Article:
A blackhead in the ear can sometimes be impossible to deal with. It is often times the inability to see them that can be most frustrating when trying to treat them. There are a variety of options available for treatment in the ears, just as there is for the rest of the skin on our body. But it can be a delicate area to treat, and at times you might need help.
One method for extraction may only work for you depending on the location. Normally, I wouldn’t recommend the use of a comedone extractor for home use, but the ear can be an odd place to try to remove blackheads using the normal methods. It’s not exactly the best location to try a clay mask.
A comedone extractor is a tool that dermatologists use. You can sometimes acquire them directly from your doctor to use at home. You can also purchase them at Amazon. The problem you might have using these in your ear is the location of the blackhead itself. If you’re unable to see the blackhead, you’re going to need help using this tool.
If the blackhead is too far into the ear canal, you won’t be able to use the tool at all. The risk for damage to the ear drum is too great with a tool like this, so be careful when using it. There are many videos on this subject available online, but the basic use of it is to gently press down in a wiggling motion. Once the plug comes up you pull it away. But if you prefer to watch a video, check out the video tutorial below:
This is a treatment that gently sands the skin to remove the top layers. For blackhead removal, it’s useful getting to the stubborn plugs. A dermatologist has dermabrasion tools they use to gently abrade the skin that can be used for this area that’s useful for blackhead removal.
Exfoliation with Baking Soda
Exfoliation would be the preferred method to use if you’re going to treat your blackheads at home. You just need to gently exfoliate the area. Anything with salicylic acid would be considered an exfoliant. Baking soda is gentle enough for the area if you don’t over use it. If you mix a teaspoon of baking soda with a ½ teaspoon water to make a thick paste, you should have something that can gently exfoliate the area. You can gently apply it to the area with your fingers, massaging it in.
If you have someone to help you, you can use cotton buds (or q-tips) in hard to reach areas. Remember not to ever go near the ear canal. Let it dry completely, and then rinse the ear with warm water. You would do this once a day for 3 days until the area is clear. If it’s not clear after that, do not continue using it as baking soda tends to mess with the pH levels in the skin. Normally baking soda is a treatment you would only use once a week at most, so be careful with this one. If your skin gets irritated at all, then stop using it immediately.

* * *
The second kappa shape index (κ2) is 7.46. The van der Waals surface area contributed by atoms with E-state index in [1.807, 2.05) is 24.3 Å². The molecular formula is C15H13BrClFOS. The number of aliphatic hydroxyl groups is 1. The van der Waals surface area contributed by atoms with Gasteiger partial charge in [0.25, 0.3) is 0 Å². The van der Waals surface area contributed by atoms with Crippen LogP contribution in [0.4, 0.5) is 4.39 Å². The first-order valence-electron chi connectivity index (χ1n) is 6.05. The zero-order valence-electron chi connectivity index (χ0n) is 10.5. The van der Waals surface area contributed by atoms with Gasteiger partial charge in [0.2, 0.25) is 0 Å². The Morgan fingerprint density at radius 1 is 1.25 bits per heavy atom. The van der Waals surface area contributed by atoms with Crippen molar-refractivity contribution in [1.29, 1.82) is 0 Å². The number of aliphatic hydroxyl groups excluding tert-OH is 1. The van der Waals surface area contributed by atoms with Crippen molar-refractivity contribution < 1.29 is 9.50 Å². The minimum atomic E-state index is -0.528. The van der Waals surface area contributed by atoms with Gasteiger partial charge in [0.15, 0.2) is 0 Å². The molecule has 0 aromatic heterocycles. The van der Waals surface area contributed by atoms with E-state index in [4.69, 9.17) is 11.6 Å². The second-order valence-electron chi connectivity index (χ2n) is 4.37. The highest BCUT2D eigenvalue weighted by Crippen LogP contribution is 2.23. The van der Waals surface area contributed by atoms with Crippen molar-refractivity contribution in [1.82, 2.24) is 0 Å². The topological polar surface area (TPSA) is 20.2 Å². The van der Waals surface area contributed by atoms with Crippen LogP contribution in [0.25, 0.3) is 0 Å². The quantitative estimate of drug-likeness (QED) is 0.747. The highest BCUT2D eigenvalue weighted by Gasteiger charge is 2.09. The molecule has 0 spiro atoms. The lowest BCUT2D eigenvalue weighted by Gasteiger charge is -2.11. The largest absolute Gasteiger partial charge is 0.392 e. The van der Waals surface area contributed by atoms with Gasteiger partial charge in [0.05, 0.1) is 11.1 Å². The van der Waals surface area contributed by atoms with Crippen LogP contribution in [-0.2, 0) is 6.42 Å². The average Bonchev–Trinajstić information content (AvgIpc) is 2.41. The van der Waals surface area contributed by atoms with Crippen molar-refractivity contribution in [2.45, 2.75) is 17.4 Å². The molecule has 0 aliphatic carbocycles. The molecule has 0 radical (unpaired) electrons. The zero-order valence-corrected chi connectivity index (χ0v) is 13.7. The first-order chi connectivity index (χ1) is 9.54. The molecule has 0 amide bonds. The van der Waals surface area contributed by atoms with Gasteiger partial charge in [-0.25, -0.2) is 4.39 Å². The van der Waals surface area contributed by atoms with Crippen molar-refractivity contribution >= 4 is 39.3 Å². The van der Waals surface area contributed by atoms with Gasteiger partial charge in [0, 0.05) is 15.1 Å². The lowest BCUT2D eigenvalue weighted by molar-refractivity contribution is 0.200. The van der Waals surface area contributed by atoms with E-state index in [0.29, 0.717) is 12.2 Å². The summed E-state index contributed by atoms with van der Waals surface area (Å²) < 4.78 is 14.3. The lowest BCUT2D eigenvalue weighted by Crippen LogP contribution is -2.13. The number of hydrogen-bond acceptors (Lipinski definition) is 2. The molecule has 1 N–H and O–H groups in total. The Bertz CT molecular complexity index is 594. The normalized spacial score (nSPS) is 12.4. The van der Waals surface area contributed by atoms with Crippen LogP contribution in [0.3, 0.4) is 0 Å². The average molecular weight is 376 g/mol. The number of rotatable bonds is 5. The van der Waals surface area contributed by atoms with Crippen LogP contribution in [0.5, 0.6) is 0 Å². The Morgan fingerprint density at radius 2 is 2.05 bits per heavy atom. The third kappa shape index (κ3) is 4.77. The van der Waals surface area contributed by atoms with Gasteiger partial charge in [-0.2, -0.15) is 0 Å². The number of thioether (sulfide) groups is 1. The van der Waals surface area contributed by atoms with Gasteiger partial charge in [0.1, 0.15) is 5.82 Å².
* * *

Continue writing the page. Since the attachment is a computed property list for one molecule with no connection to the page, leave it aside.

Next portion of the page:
Pineapple Juice as an alternative
As an alternative, you can try using a glycolic acid on the area. Normally you would apply it with a cotton pad and leave it on for up to 10 seconds before rinsing with cool water. A natural alternative to this would be pineapple juice. You could apply the treatment every night. There are conditions with this one. You have to monitor the skin really closely. If you’re going to actually use glycolic acid, be aware skin can sometimes not tolerate it at all. It could get red, irritated, and start peeling. Some people tend to only use it once or twice a week. Personally, I only use the pineapple juice, and even then only when I have a blackhead I need to remove. If it’s something your skin is reacting to, just stop using it.
A warm compress helps open the pores and clean the out. This is a pretty basic method for any blemish, but for the hard to reach areas it’s sometimes the best you can do. Especially if you don’t have someone around to help you with any of the other methods, or if nothing else has been working for you.
Boil a cup of water. Remove it from the heat and add in a washcloth to soak up the water. Remove the washcloth from the water and gently ring out the excess water. Careful with that step, as the water may still be too hot. You then need to apply the compress to the blackhead. It may help to fold the wash cloth in half, or in thirds. Keep the compress over the area for 10 minutes to soften the blackhead. Once the time has passed, gently smooth the area with the washcloth to remove any debris that might have loosened. Since there’s no chemicals involved, you can actually do this up to three times a day. Your only restrictions is if your skin is at all sensitive to the heat.
If you are prone to blackheads in the ear, you’ll need to remember to clean your ears. Many people will clear the ear wax out with cotton buds and call it done, but that’s not really enough. If you’re prone to getting blackheads in any area, you need to clear away the excess oil and dead skin that area accumulates. That includes the ears, so be sure you’re washing your ears twice a day (either do it along with your regular face washing routine, or in the shower). Washing with a gentle cleanser twice a day in and around your ears will help control the oil. When you take a shower, once or twice a week run a washcloth over the skin around and in your ears to try and remove any excess dead skin there might be.
It’s perfectly fine to use a toner in those areas, such as behind the ear and just inside. Many people use plain rubbing alcohol when they have a blackhead, as it will dry it out and kill the bacteria. It wouldn’t be my preferred method, but it’s certainly an option. You could also try using something such as apple cider vinegar. It’s a pretty basic one on its own. You would mix One part vinegar to three parts water. It’s a much gentler option. Keeping your ears clean will help control future blackheads from forming. It’ll also help clear up any current blackheads you have in there.